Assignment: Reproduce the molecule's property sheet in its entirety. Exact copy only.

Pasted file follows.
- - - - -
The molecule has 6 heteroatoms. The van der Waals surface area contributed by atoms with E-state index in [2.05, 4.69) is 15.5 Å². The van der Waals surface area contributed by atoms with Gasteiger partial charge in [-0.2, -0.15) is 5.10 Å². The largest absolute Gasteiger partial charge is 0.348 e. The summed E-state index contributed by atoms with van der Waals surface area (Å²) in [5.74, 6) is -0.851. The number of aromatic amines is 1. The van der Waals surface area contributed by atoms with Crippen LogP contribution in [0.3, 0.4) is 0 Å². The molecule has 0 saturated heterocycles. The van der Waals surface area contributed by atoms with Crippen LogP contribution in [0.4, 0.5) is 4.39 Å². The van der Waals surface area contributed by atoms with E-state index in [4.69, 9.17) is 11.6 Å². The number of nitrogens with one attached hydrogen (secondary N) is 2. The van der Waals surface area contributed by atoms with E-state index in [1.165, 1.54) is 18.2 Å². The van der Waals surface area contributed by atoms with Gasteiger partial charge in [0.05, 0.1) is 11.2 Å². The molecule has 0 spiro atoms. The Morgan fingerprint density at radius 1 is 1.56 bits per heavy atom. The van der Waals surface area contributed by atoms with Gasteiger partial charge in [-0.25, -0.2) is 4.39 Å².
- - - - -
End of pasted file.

The molecule has 6 heteroatoms. The van der Waals surface area contributed by atoms with E-state index in [2.05, 4.69) is 15.5 Å². The van der Waals surface area contributed by atoms with Gasteiger partial charge in [-0.2, -0.15) is 5.10 Å². The largest absolute Gasteiger partial charge is 0.348 e. The summed E-state index contributed by atoms with van der Waals surface area (Å²) in [5.74, 6) is -0.851. The number of aromatic amines is 1. The van der Waals surface area contributed by atoms with Crippen LogP contribution in [0.3, 0.4) is 0 Å². The molecule has 0 saturated heterocycles. The van der Waals surface area contributed by atoms with Crippen LogP contribution in [0.4, 0.5) is 4.39 Å². The van der Waals surface area contributed by atoms with E-state index in [4.69, 9.17) is 11.6 Å². The number of nitrogens with one attached hydrogen (secondary N) is 2. The van der Waals surface area contributed by atoms with E-state index in [1.165, 1.54) is 18.2 Å². The van der Waals surface area contributed by atoms with Gasteiger partial charge in [0.05, 0.1) is 11.2 Å². The molecule has 0 spiro atoms. The Morgan fingerprint density at radius 1 is 1.56 bits per heavy atom. The van der Waals surface area contributed by atoms with Gasteiger partial charge in [-0.25, -0.2) is 4.39 Å².